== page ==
# Using physics to determine the weight of Yoda

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1. Sep 3, 2015

### fzero

This article in Wired http://www.wired.com/2015/08/used-physics-calculate-much-yoda-weighs/ describes a calculation of Yoda's weight from a still from The Empire Strikes Back. The author, Rhett Allain, is an Associate Professor of Physics at Southeastern Louisiana University. I didn't go through the details of the calculation, but it does fall in line with an obvious guess about how the shot was staged.

2. Sep 3, 2015

### Staff: Mentor

What? an estimate of what the fictitious yoda of the movie would weigh? You do realize that he probably was mostly movie effects, and no telling what materials the physical part of him was made.

3. Sep 4, 2015

### fzero

The calculation in the article is a bit more interesting than that. The scene is one in which Skywalker is doing a one-hand stand, supporting Yoda on his feet. By estimating the center of mass of the Luke-Yoda system and requiring that it be in equilibrium about the pivot point, Yoda's mass is determined from some assumptions about Luke's height and weight. The mass turns out to be negative, which I take as a fairly indirect confirmation that Mark Hamill's legs were supported by a rope or cable.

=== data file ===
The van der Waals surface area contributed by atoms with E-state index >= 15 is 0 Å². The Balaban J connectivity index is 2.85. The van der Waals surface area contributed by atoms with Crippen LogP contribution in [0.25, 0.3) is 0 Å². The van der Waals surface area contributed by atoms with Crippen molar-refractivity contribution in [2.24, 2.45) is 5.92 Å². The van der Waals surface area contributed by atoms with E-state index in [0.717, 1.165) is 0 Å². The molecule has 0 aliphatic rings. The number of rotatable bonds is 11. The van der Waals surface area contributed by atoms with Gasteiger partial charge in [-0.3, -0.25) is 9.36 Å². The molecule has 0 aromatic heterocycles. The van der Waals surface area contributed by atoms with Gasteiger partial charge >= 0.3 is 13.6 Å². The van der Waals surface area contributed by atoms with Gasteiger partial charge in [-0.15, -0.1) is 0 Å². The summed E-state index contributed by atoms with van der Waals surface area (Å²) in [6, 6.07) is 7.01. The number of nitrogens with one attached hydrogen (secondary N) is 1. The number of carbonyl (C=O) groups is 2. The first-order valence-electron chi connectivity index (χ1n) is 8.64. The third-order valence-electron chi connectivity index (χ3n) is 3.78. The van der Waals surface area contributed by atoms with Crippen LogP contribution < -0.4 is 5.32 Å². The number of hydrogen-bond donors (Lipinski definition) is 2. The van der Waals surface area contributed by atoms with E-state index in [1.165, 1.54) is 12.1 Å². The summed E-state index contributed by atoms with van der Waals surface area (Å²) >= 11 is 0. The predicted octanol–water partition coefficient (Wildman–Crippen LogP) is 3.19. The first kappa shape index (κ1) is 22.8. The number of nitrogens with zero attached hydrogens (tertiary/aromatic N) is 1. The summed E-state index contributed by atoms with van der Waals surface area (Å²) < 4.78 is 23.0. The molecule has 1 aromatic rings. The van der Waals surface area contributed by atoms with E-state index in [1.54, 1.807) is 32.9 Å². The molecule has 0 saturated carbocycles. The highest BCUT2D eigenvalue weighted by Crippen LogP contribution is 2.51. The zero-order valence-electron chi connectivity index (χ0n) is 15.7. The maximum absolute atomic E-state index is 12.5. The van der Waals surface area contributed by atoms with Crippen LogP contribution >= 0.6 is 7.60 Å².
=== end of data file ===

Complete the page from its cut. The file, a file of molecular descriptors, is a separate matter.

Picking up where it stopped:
4. Sep 4, 2015

### Staff: Mentor

Obviously what is shown on film is purely for the visual effect and not intended to have any relationship to reality. The people that create these effects for film couldn't care less how realistic they are. Trust me, I know people that do the effects for these films and they give zero thought to reality. They do not care.

Last edited: Sep 4, 2015
5. Sep 4, 2015

### fzero

I am saying that the actor's orientation in the scene is not natural and some physics can be used to show that he had to be supported to maintain his pose. Presumably the shot was green-screened and Yoda could have even been added in post-production, but it makes sense that the actor was posed in a particular way for the shot. The result is consistent with that. There wasn't any particular reason to tilt the camera or rotate the frame in post for this scene.

6. Sep 4, 2015

### Staff: Mentor

You would be surprised to find out how much of what you see is not real. Easier to add it with a computer later than require any specific actions or abilities from an actor.

7. Sep 4, 2015

### fzero

In 1979?

8. Sep 23, 2015

### maka89

Assuming that newton's third law holds for THE force, I would say that Yoda's mass >> mass of an x-wing. Maybe even apporaching infinity.